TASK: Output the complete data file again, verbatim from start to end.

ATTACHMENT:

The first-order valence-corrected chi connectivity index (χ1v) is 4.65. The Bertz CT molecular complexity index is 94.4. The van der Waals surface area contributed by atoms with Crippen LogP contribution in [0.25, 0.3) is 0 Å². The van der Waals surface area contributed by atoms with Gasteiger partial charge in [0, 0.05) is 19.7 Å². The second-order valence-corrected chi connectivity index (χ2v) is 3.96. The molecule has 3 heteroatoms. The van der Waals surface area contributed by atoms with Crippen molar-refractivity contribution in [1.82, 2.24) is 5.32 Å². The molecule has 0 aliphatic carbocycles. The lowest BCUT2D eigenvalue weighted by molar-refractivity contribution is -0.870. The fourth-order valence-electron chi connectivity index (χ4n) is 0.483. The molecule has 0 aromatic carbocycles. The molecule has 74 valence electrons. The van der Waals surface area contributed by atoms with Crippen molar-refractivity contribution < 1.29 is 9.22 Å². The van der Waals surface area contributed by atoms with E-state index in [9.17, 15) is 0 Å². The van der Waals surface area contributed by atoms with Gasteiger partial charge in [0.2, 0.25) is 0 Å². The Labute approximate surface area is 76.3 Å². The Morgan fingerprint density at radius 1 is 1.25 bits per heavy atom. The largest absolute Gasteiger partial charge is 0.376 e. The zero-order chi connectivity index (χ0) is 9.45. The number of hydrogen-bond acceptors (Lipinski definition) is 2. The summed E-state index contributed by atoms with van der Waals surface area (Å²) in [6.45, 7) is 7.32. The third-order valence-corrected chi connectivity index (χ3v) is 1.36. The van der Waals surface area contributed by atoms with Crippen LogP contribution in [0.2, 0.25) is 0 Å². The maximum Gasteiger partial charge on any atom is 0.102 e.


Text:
The first-order valence-corrected chi connectivity index (χ1v) is 4.65. The Bertz CT molecular complexity index is 94.4. The van der Waals surface area contributed by atoms with Crippen LogP contribution in [0.25, 0.3) is 0 Å². The van der Waals surface area contributed by atoms with Gasteiger partial charge in [0, 0.05) is 19.7 Å². The second-order valence-corrected chi connectivity index (χ2v) is 3.96. The molecule has 3 heteroatoms. The van der Waals surface area contributed by atoms with Crippen molar-refractivity contribution in [1.82, 2.24) is 5.32 Å². The molecule has 0 aliphatic carbocycles. The lowest BCUT2D eigenvalue weighted by molar-refractivity contribution is -0.870. The fourth-order valence-electron chi connectivity index (χ4n) is 0.483. The molecule has 0 aromatic carbocycles. The molecule has 74 valence electrons. The van der Waals surface area contributed by atoms with Crippen molar-refractivity contribution < 1.29 is 9.22 Å². The van der Waals surface area contributed by atoms with E-state index in [9.17, 15) is 0 Å². The van der Waals surface area contributed by atoms with Gasteiger partial charge in [0.2, 0.25) is 0 Å². The Labute approximate surface area is 76.3 Å². The Morgan fingerprint density at radius 1 is 1.25 bits per heavy atom. The largest absolute Gasteiger partial charge is 0.376 e. The zero-order chi connectivity index (χ0) is 9.45. The number of hydrogen-bond acceptors (Lipinski definition) is 2. The summed E-state index contributed by atoms with van der Waals surface area (Å²) in [6.45, 7) is 7.32. The third-order valence-corrected chi connectivity index (χ3v) is 1.36. The van der Waals surface area contributed by atoms with Crippen LogP contribution in [0.2, 0.25) is 0 Å². The maximum Gasteiger partial charge on any atom is 0.102 e.